Author(s): Lisi S, Sisto M, Acquafredda A, Spinelli R, Schiavone M,
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Abstract Modulation of host cell apoptosis has been observed in many bacterial, protozoal, and viral infections. The aim of this work was to investigate the effect of viscerotropic Leishmania (L.) infantum infection on actinomycin D-induced apoptosis of the human monocytic cell line U-937. Cells were infected with L. infantum promastigotes or treated with the surface molecule lipophosphoglycan (LPG) or with parasite-free supernatant of Leishmania culture medium and submitted to action of actinomycin D as the apoptosis-inducing agent. Actinomycin D-induced apoptosis in U-937 cells was inhibited in the presence of both viable L. infantum promastigotes and soluble factors contained in Leishmania culture medium or purified LPG. Leishmania infantum affected the survival of U-937 cells via a mechanism involving inhibition of caspase-3 activation. Furthermore, protein kinase C delta (PKC delta) cleavage was increased in actinomycin D-treated U-937 cells and was inhibited by the addition of LPG. Thus, inhibition of the PKC-mediated pathways by LPG can be implicated in the enhanced survival of the parasites. These results support the claim that promastigotes of L. infantum, as well as its surface molecule, LPG, which is in part released in the culture medium, inhibit macrophage apoptosis, thus allowing intracellular parasite survival and replication.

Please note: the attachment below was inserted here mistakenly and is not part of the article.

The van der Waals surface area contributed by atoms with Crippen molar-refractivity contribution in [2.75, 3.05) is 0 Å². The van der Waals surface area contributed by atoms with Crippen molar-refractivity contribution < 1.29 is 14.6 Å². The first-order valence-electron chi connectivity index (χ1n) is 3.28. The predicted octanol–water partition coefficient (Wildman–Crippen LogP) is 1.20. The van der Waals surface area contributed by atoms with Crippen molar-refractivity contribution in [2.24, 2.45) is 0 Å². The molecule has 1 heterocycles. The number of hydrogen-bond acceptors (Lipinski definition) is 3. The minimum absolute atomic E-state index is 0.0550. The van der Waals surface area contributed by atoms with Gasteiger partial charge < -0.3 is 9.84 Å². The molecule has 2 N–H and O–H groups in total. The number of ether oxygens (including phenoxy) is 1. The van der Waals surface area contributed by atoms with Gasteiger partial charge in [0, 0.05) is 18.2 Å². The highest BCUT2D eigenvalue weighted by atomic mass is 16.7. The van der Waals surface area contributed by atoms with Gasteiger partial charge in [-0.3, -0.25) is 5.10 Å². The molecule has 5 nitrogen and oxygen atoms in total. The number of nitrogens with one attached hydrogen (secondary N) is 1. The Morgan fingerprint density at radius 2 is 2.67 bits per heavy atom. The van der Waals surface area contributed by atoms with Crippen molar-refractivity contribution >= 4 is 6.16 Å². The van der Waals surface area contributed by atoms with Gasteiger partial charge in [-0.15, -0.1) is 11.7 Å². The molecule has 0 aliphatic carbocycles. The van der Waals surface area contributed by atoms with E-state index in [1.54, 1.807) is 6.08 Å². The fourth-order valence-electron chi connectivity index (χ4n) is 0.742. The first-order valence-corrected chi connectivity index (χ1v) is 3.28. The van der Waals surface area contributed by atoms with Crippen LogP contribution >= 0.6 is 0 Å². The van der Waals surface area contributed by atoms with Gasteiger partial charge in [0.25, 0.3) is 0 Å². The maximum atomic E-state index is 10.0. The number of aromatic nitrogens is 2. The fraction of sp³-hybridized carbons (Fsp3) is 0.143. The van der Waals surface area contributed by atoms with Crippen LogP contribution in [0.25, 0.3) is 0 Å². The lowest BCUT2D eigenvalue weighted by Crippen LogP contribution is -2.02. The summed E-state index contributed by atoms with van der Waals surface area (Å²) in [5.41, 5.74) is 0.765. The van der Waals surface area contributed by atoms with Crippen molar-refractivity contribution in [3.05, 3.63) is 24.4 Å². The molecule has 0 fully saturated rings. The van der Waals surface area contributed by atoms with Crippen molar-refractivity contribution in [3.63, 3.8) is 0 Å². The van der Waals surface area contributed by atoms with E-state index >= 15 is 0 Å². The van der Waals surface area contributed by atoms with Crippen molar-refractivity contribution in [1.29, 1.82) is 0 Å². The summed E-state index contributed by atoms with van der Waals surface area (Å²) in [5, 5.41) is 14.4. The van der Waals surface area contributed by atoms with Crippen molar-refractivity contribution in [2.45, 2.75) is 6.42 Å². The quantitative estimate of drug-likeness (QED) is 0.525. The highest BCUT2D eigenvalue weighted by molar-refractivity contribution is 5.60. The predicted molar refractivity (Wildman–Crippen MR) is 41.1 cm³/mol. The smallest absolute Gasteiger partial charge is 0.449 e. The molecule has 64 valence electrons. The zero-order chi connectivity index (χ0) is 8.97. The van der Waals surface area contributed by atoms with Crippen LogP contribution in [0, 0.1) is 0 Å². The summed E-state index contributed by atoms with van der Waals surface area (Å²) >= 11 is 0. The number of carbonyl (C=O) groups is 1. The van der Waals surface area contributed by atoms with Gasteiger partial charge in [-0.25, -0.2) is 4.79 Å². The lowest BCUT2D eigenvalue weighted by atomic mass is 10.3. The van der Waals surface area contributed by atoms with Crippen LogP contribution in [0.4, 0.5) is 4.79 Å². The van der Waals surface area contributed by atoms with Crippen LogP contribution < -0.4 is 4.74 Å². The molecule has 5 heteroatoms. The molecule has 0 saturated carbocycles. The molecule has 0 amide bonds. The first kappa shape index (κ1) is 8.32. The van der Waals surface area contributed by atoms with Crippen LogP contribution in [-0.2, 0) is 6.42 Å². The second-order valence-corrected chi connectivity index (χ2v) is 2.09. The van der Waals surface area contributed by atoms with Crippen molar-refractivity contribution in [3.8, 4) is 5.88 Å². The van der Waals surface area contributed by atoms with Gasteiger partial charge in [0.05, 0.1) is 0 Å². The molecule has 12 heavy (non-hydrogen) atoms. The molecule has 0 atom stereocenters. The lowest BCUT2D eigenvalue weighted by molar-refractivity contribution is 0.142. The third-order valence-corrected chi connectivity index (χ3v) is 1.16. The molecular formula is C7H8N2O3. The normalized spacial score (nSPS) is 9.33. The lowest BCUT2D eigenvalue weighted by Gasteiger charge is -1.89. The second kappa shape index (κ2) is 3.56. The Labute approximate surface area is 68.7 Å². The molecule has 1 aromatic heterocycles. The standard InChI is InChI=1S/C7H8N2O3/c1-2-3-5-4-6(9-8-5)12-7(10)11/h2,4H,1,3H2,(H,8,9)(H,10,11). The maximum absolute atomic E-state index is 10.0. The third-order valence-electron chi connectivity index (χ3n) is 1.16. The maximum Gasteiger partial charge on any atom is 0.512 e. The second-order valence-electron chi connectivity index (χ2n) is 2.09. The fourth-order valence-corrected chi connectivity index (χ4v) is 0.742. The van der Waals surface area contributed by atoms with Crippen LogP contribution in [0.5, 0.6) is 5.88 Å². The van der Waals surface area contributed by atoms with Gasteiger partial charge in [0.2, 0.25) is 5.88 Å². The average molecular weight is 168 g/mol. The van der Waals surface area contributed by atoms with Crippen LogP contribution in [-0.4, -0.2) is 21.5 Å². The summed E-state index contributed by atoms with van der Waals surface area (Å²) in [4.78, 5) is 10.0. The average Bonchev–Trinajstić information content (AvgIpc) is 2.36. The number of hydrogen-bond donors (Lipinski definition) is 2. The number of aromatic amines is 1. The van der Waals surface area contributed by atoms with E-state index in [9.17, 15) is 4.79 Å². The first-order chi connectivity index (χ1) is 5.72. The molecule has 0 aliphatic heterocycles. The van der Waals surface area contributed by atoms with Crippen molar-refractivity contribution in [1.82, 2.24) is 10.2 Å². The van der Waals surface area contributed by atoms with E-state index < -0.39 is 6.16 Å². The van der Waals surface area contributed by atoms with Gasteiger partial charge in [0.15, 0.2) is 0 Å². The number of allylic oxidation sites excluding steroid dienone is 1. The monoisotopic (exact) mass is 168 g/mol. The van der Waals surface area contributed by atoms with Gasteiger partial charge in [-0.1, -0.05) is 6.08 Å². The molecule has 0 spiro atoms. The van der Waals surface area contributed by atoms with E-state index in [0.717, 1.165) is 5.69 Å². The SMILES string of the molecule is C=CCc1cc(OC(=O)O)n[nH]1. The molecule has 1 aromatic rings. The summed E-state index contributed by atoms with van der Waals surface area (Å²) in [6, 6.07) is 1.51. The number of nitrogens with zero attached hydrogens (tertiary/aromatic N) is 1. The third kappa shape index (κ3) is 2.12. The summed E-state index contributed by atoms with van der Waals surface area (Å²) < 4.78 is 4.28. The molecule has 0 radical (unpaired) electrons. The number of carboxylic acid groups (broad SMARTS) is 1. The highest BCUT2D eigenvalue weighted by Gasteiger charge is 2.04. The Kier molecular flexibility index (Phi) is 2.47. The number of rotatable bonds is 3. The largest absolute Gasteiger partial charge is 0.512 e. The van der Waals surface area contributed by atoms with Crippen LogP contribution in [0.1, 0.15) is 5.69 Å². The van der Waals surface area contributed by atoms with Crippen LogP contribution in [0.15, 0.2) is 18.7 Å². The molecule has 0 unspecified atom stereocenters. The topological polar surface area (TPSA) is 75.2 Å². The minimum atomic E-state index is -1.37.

This article was published in J Eukaryot Microbiol
and referenced in Journal of Microbial & Biochemical Technology